After reading my recent interview with Pawan Bahuguna, a "wholesale" supplier of inexpensive content, Anne Wayman decided to find someone who wrote online content at those rates.
She found Mike Siebar, who answered a series of questions on "low end" writing for her. You can read the interview with this $4 article writer at The Golden Pencil.
The interesting part of this whole thing is that I might have approached Pawan differently had I realized he was talking about 250 word pieces. Don't get me wrong, that is still "low budget" but it isn't as bad as I had anticipated (I assumed 500-700 word pieces).
I do enough "front page" content and "direct sales"/copywriting work that I don't spend as much time in those market segments right now, but it's still an income source. It's also a trough to which I will go to feed again, I'm sure.
Depending upon the topic and the buyer expectations, I can make an adequate per hour equivalent from some "low budget" jobs.
However, I enter into the process knowing that there are more lucrative rates available to me and that I am making a conscious decision to spend a few hours to make a reasonable sum and that I am intentionally trading off some of the more enjoyable aspects about writing in exchange for the convenience and ease of the lower paying gigs.
There is an upside, though. I enjoy the challenge of producing meaningful material on a range of topics. There's some masochistic part of me that likes being forced to keep my eyes on the screen and my fingers on the keyboard, working hard. The tight deadlines and substantial output often required by these jobs is also a sure cure for writer's block. The pressure and nature of the jobs teaches one to work without the benefit of a muse on the shoulder.
I'm also making decisions based on the subject matter and my ability to utilize my skill set to produce content at a profitable rate. If the topic is going to require substantial research or has some unique twist that adds to the time required, it won't be a Content Done Better project at a truly "low end" rate.
I think Mike's observations at The Golden Pencil reveal a somewhat different approach. It almost seems as if he is working under the assumption that those are the only opportunities currently available to him. I'm in no position to assess the accuracy of that assumption, of course, but I view these markets differently...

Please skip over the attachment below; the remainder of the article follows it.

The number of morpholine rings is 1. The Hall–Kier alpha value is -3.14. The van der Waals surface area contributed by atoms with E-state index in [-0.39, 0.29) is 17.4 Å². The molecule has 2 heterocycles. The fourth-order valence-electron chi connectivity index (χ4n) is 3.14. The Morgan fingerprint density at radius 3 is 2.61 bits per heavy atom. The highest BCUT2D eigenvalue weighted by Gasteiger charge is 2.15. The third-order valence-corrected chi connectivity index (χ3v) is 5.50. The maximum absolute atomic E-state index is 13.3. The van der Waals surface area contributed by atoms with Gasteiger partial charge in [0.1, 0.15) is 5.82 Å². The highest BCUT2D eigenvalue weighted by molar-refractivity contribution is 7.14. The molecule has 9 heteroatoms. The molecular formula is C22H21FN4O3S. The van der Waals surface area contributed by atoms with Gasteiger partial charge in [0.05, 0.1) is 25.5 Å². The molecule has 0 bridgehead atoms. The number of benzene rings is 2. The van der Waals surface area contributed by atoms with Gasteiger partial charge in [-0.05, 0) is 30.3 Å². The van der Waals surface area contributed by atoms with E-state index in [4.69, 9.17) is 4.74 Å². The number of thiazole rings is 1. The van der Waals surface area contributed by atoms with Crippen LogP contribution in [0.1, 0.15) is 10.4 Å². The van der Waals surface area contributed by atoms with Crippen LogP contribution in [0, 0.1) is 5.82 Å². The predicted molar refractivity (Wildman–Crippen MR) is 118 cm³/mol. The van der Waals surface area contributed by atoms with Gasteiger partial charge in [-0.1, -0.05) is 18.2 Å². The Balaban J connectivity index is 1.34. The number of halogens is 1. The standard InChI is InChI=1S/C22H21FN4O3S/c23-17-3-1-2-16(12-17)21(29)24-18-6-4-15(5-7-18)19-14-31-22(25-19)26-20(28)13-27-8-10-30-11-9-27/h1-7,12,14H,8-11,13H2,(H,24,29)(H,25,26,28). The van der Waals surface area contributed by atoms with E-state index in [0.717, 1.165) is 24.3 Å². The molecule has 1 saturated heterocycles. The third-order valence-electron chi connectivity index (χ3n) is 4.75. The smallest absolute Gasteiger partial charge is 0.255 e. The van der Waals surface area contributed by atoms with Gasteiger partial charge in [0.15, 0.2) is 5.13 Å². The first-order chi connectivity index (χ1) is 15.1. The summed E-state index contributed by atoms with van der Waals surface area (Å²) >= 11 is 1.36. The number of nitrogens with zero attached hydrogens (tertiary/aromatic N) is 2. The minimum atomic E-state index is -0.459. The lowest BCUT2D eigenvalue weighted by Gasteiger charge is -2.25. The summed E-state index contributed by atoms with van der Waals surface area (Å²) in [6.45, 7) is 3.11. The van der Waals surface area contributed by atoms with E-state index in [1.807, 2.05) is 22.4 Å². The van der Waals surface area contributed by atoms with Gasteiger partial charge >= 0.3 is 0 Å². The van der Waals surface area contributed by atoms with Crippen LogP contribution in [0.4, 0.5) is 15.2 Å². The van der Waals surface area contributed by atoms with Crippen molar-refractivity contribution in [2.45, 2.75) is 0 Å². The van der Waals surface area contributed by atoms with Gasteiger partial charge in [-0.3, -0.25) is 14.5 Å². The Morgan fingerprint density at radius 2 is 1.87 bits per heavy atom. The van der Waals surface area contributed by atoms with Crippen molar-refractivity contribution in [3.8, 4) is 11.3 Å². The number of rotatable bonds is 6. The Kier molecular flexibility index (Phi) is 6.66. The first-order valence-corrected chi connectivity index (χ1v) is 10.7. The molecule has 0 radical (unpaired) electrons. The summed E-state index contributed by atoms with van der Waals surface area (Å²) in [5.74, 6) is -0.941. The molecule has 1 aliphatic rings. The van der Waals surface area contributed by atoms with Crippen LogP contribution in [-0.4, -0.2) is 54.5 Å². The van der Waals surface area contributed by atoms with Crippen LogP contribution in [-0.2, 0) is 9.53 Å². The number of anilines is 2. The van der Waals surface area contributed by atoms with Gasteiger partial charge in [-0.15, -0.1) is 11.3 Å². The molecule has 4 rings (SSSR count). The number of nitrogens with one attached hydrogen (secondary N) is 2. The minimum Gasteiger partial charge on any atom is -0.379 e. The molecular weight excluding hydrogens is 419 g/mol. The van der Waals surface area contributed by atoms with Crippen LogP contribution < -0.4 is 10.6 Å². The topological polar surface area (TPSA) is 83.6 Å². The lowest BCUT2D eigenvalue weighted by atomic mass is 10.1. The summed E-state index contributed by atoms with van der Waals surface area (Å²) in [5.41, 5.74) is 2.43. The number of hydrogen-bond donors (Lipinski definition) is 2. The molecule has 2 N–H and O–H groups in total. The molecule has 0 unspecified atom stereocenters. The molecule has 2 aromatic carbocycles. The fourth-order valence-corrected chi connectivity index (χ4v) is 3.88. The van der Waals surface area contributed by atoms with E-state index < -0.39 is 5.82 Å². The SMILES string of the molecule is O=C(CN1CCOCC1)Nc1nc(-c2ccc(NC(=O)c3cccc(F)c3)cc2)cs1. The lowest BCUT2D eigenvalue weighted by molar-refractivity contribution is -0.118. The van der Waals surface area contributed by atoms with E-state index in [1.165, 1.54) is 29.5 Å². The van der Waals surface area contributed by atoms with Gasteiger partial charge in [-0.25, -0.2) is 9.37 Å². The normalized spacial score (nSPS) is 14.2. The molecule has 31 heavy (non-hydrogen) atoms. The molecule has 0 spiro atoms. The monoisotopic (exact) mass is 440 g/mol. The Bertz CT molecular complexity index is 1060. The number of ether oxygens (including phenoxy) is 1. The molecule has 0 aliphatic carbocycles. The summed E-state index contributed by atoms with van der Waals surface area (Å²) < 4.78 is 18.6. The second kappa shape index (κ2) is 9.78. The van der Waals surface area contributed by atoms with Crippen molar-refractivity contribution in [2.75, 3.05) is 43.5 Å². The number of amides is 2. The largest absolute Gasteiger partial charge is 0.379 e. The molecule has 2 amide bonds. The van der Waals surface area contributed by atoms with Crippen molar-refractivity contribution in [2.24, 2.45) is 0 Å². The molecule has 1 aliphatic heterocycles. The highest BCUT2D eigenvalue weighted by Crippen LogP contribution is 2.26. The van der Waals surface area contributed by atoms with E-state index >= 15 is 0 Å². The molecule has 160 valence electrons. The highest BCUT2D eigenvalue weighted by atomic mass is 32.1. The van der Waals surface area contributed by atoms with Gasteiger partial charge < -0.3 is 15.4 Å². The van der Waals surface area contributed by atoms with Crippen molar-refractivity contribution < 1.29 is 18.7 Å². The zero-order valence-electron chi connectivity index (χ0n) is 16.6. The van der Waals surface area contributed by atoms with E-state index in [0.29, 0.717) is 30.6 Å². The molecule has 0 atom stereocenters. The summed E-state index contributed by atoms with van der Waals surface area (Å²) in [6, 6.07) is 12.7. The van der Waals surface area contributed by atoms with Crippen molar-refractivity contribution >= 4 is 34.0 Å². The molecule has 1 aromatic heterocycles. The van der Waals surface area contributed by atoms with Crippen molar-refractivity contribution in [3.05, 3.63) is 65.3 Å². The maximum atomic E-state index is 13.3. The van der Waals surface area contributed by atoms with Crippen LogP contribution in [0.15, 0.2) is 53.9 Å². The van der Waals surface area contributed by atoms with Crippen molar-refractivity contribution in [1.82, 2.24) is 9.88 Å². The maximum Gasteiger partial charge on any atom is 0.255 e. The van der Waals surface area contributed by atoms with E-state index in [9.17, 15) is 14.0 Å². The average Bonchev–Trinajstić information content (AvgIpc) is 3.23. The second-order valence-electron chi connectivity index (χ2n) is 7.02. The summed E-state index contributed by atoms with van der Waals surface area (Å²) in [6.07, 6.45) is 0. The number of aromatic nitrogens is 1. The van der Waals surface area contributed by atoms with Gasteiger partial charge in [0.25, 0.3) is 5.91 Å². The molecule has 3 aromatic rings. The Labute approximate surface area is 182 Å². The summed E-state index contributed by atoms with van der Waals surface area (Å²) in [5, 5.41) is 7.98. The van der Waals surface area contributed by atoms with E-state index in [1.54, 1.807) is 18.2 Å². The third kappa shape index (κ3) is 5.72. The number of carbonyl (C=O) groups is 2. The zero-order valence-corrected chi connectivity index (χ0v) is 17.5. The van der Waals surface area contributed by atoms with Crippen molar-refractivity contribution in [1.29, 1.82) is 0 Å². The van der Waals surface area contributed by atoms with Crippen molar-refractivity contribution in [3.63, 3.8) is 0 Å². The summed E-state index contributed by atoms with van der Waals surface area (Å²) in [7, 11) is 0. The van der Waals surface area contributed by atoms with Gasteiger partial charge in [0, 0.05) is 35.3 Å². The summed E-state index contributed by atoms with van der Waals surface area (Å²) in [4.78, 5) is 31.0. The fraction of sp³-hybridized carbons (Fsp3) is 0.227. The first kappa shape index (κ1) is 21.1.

The bottom line is that working for a few cents per word CAN work under the right circumstances and can even be enjoyable if the process matches up with your mind-set. I'll never call a low-cost buyer a "cheeseball bottom feeder." I won't begrudge Pawan for taking $4 article orders. I won't criticize Mike for writing in that market segment. As long as everyone is happily volunteering, understands what they are getting and why they are getting it, and feels good about the results, I am fine with it.
Now, we've talked with an inexpensive content wholesaler and an inexpensive content writer. Guess that means either Anne or I need to dig up an inexpensive content buyer. Now THAT might be an interesting discussion... Their real expectations, why they're comfortable with the rates they offer, why they don't (or can't) offer more, whether they've noticed a dramatic quality differential when they've paid more, etc... Maybe next week.
Hi. This is an old, unmaintained blog. You may find these sites more to your liking:
Carson Brackney: This is my primary site.
Ad Astra Traffic: Content production/article writing service.
Ad Astra Traffic Team: For those who'd like to get writing gigs with Ad Astra.
Tuesday, October 31, 2006